Former prime minister Gordon Brown had his phone hacked and bank account breached by several British newspapers owned by Rupert Murdoch's media empire, reports said Monday.

Paperwork seized from News of the World phone hacker Glenn Mulcaire by Scotland Yard had references to both Brown and his wife Sarah, according to an investigation by The Guardian.

The investigation found an agent acting on behalf of Murdoch's Sunday Times posed as Brown to obtain his account records from Abbey National bank.

Another conman working for Sunday Times allegedly tricked Brown's London lawyers, Allen & Overy, into handing over details about their client.

Brown and his wife also suspect that a third Murdoch paper, The Sun, obtained their son's medical records. In 2006, the paper revealed that the boy had cystic fibrosis.

It is the first time that hacking allegations have extended beyond the News of the World tabloid, which Murdoch closed down Sunday amid widespread phone hacking allegations.

Reports said Monday that News of the World also allegedly paid British royal protection officers for details about Queen Elizabeth II and other members of the royal family.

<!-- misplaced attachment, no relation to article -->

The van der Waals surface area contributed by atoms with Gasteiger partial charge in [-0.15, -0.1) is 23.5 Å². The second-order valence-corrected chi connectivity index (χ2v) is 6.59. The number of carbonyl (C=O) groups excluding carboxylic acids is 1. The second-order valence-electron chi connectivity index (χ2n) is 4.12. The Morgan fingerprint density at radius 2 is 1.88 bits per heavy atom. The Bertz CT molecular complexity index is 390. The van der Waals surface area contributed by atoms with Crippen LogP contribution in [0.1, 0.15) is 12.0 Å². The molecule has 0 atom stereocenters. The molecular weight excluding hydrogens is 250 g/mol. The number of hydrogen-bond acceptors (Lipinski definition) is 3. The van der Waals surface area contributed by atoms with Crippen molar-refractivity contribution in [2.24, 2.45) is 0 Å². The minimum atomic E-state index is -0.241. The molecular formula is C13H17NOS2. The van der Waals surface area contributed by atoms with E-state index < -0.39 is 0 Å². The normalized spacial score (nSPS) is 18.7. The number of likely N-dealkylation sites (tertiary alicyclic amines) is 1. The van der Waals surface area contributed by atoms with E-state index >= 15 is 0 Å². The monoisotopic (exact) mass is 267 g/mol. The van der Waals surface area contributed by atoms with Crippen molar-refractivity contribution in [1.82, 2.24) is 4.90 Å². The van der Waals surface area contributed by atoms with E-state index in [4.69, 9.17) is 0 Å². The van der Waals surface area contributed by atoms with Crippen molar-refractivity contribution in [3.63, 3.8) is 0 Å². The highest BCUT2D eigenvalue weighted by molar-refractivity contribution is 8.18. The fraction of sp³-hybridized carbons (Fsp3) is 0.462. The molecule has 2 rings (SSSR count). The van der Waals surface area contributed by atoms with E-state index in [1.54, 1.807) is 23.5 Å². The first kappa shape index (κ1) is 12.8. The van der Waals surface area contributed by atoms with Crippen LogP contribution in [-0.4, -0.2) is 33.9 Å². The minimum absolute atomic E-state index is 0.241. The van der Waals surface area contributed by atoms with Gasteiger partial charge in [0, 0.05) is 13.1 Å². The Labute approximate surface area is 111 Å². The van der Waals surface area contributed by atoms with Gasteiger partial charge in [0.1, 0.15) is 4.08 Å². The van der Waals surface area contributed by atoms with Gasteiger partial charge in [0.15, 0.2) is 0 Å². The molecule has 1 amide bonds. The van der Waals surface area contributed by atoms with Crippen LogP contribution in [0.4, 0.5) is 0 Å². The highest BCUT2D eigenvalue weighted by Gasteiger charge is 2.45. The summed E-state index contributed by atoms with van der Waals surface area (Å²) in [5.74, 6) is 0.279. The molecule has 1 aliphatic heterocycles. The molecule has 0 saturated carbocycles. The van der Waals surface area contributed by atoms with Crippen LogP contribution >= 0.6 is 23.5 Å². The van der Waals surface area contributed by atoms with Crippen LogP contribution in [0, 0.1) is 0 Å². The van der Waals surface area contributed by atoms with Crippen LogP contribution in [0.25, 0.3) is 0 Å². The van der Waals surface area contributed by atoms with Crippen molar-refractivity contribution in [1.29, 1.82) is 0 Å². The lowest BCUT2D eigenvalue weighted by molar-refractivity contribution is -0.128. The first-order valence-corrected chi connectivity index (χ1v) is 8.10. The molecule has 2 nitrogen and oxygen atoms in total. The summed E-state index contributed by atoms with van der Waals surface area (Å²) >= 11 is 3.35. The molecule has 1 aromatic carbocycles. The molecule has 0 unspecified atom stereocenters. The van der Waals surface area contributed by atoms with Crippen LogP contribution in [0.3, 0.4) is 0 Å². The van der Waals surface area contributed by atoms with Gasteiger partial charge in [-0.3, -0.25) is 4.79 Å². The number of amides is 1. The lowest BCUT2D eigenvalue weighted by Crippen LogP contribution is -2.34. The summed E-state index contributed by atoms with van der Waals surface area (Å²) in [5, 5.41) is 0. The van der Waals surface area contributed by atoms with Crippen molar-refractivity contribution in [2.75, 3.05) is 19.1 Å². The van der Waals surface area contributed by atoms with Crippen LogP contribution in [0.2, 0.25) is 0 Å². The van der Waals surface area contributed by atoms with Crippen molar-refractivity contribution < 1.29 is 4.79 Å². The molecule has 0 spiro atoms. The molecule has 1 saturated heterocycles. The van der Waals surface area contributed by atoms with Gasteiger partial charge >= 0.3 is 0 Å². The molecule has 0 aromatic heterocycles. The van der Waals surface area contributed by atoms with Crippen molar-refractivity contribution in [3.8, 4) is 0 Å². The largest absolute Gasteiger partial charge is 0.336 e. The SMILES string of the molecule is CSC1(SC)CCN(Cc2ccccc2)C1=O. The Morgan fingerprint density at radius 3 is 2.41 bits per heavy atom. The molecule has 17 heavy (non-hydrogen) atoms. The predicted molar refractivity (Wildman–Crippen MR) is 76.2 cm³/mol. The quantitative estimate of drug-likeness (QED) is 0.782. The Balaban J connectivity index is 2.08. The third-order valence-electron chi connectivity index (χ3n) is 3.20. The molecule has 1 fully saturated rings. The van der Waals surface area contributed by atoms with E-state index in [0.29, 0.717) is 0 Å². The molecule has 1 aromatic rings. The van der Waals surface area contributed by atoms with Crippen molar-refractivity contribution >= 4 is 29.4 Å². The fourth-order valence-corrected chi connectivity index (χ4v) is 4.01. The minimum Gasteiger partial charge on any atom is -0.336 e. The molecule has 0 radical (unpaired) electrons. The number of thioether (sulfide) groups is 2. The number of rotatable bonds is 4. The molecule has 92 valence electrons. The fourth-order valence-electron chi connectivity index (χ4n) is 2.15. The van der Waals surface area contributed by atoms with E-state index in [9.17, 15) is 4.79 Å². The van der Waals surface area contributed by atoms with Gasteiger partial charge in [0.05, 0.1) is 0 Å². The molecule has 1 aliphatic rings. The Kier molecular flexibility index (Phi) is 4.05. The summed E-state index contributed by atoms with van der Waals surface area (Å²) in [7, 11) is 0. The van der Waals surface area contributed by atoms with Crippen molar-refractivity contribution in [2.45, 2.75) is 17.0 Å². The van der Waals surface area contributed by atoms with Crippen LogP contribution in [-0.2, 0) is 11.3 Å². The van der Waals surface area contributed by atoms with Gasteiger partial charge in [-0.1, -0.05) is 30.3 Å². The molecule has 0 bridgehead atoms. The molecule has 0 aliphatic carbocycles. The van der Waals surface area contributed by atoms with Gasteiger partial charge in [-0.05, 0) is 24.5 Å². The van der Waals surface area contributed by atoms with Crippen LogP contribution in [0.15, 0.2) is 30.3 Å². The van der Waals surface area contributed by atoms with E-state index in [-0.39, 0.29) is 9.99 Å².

The British tabloid Daily Mirror reported late last week that News of the World had tried to hire a New York policeman to hack into the phones of 9/11 victims.

News of the World may have hacked phones on more than 4,000 occasions, according to reports. Other alleged targets included the families of dead soldiers, terrorism victims, and a 13-year-old who was later found murdered.

Police suspect that a senior Murdoch executive deleted "millions of emails" in an attempt to thwart an official investigation.

The media mogul flew to London last week to support embattled News International CEO Rebekah Brooks. The organization is trying to save its bid to take over British satellite broadcaster BSkyB.

-- with earlier reporting by AFP